As residents wait for a grocery store and planners work on the master plan around Ten Mile Creek, two outlet malls are competing to call the upcounty community of Clarksburg their new home.
The Peterson Cos. has announced plans to build a Tanger Outlet Center on its 98 acres on the east side of Interstate 270, along Md. 121, known locally as the former Miles-Coppola property.
Less than a mile away on the west side of the interstate, just south of Md. 121, the owner of another plot, Adventist HealthCare, is considering bringing a competing outlet center by Simon Property Group to that slice of Clarksburg, in what is known as Cabin Branch.
“It’s a huge win for Clarksburg, for Montgomery County and for Maryland,” Council Vice President Craig L. Rice said of the dueling outlets. “It’s great because it just shows how many folks really are vested in seeing that Clarksburg is a burgeoning area, a great place to set up shop.”
Residents are not as optimistic.
“We’re hearing lots of promises here, lots of promises, but what we’ve seen over the last 20 years in Clarksburg is nobody delivers on their promises,” said Melane Kinney Hoffmann of Livable Clarksburg, a newly formed civic group.
It’s been years since Clarksburg residents were promised village-style retail similar to Gaithersburg’s Kentlands and Rockville’s King Farm.
Yet, they still have to drive out of town to buy groceries, their town center remains unfinished, and development has all but come to a standstill.
As the outlet malls battle it out, Rice (D-Dist. 2) of Germantown said the competition could put the brakes on other Clarksburg development.
Dueling outlet malls in Clarksburg could potentially hold up growth if the community waits to see which one moves forward, Rice said.
For the community as a whole, however, having two outlet centers vying to move to Clarksburg is a win, he said.
Residents don’t necessarily agree. In fact, most think an outlet mall is a terrible idea, Kinney Hoffmann said.
“People aren’t looking for an outlet mall. They’re looking for a grocery store, a dry cleaner, a place to get your hair cut, a place to pick up a sandwich,” she said. “For them to go out talking about the Tanger mall is really just an intimidation tactic. They’re trying to discourage people. They’re trying to make us think that it’s a done deal.”
Traffic congestion and unfulfilled promises of transit further complicate the issue, as Clarksburg’s already clogged roads cannot support more development, she said.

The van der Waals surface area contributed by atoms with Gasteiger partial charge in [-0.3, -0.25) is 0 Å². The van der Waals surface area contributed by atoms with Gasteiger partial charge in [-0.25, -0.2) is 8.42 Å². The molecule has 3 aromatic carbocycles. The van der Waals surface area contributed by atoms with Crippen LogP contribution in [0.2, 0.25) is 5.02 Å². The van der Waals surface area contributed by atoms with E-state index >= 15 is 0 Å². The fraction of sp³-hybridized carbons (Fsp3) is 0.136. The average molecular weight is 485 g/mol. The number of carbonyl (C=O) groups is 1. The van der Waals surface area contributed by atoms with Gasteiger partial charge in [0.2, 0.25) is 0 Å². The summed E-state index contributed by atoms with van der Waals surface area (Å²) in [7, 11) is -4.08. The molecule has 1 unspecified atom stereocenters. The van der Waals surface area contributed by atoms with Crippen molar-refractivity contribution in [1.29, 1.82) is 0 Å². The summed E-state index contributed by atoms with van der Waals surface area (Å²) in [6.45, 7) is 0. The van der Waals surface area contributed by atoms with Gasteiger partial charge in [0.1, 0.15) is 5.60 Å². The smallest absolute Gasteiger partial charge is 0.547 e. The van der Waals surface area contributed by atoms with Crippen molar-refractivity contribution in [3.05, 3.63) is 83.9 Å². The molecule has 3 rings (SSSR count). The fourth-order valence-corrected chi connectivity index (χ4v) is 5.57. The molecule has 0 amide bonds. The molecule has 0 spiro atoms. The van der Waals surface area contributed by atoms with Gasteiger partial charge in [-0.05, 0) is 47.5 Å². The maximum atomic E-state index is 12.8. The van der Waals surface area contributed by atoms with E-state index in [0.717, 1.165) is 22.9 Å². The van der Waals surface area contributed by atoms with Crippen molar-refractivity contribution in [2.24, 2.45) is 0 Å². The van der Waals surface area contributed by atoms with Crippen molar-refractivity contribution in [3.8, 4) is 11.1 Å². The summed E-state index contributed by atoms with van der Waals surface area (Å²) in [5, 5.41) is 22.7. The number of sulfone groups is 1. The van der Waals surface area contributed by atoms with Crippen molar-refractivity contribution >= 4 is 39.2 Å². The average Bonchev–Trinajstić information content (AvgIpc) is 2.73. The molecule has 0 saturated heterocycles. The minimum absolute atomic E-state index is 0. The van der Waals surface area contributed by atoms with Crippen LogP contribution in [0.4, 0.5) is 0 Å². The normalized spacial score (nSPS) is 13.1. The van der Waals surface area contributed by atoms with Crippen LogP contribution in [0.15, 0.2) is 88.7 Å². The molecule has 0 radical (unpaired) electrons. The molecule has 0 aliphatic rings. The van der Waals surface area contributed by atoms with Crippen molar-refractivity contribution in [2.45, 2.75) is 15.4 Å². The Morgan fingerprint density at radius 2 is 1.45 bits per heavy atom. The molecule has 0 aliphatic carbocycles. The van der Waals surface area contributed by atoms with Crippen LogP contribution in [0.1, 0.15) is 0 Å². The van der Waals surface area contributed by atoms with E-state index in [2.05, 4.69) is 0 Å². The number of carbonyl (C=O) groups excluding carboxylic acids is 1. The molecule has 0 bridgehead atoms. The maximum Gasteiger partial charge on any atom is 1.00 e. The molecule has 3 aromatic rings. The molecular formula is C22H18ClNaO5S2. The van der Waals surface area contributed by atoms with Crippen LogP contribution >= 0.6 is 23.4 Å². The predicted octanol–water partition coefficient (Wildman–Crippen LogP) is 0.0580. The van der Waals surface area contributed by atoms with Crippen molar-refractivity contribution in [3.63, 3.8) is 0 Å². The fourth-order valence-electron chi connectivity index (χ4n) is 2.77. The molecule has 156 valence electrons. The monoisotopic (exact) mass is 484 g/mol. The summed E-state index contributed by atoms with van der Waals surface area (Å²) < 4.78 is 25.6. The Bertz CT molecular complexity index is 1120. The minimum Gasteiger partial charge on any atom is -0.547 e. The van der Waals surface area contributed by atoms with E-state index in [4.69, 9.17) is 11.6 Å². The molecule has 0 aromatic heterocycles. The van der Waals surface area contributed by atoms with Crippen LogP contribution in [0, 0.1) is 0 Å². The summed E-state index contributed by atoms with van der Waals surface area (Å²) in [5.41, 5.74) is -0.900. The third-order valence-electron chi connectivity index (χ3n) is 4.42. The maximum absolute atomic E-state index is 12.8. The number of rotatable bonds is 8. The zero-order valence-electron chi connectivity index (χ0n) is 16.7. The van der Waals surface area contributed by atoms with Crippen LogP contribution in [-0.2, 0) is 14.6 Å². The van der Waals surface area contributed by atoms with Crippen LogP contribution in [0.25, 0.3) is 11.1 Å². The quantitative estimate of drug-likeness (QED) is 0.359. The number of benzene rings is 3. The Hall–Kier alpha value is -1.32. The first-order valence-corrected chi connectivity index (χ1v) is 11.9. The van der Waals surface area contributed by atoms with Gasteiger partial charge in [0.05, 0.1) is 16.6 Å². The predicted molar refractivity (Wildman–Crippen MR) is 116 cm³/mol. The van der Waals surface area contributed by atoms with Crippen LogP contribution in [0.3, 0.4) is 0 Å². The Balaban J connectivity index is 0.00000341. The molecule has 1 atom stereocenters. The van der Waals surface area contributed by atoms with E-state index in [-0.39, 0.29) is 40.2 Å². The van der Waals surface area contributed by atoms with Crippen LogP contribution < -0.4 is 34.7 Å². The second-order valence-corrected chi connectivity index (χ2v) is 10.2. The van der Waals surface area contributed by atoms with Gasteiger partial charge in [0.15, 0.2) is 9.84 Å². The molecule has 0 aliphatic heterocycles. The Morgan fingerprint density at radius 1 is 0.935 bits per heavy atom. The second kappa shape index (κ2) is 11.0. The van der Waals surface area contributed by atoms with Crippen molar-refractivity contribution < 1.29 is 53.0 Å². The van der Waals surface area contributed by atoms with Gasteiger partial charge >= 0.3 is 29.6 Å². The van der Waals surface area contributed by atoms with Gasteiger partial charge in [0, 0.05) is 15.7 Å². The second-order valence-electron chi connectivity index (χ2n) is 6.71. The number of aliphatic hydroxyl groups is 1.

But if Clarksburg is to have a shopping center, Adventist’s parcel makes more sense, she said.
Rice said both sites have advantages and disadvantages.
Ron Kaplan, co-managing principal of McLean, Va.-based Streetscape Partners, said his company has teamed with New England Development and Simon Property Group to develop an upscale outlet center called Clarksburg Premium Outlets at Cabin Branch on the Adventist site, according to a statement provided by Ray Weiss of the Streetscape/New England/Simon team. The statement said 1,500 people could be hired.
Part of the 1994 Clarksburg Master Plan’s third stage, the Adventist site is zoned for mixed-use planned development, said Area 3 Chief John Carter of the Maryland-National Capital Park and Planning Commission, Montgomery Planning Department.
But Rice said having Peterson’s project in the queue could prove a challenge to an outlet mall on Adventist’s site.
Peterson’s development is in the master plan’s fourth stage.
Last fall, Montgomery County halted stage four when it authorized amending the Clarksburg Master Plan to address environmental concerns at one of its last pristine waterways, Ten Mile Creek.
At issue is reconciling future development of the final stage of the master plan with the water quality of Ten Mile Creek, which has suffered degradation from nearby development.
Environmental review has put Peterson into a holding pattern and the master plan amendment could make or break its plans, but Taylor Chess, senior vice president of retail for Peterson, said he feels confident they can work within environmental constraints and move forward with the project.
Peterson and Tanger have been working for 15 months on plans to bring an outlet center to Clarksburg, and the firm has already invested “substantial sums” into the project, Chess said.
Adventist HealthCare’s negotiations with Simon came to light in January. Its plans to build a hospital in Clarksburg ended in 2011 when the Maryland Health Care Commission unanimously selected Holy Cross Hospital’s plan to build a $202 million hospital in Germantown over Adventist HealthCare’s proposal for a $177 million hospital in Clarksburg.
“Adventist HealthCare has had discussions with residents, the business community and Montgomery County about selling a portion — approximately 40 acres — of our Clarksburg land off Interstate 270,” Adventist spokesman Tom Grant wrote in a January 2013 email.
Adventist did not return requests for additional comment.
Chess kept mostly mum about the potential retail competition less than a mile away, saying only, “I guess good ideas, obviously, get attention.”
As planned, the Tanger outlets will be about 450,000 square feet of a mixed-use development, along with restaurants, hotels and multi-family housing, Chess said.
Immediately adjacent to Clarksburg’s historic area, Chess said Peterson’s development has the potential to bring needed growth to Clarksburg’s town center.
“The advantage of our project for the rest of town center is that it brings the critical mass that will drive visitation to the area, thus improving the historic area and providing, hopefully, visitation and spurring development,” he said.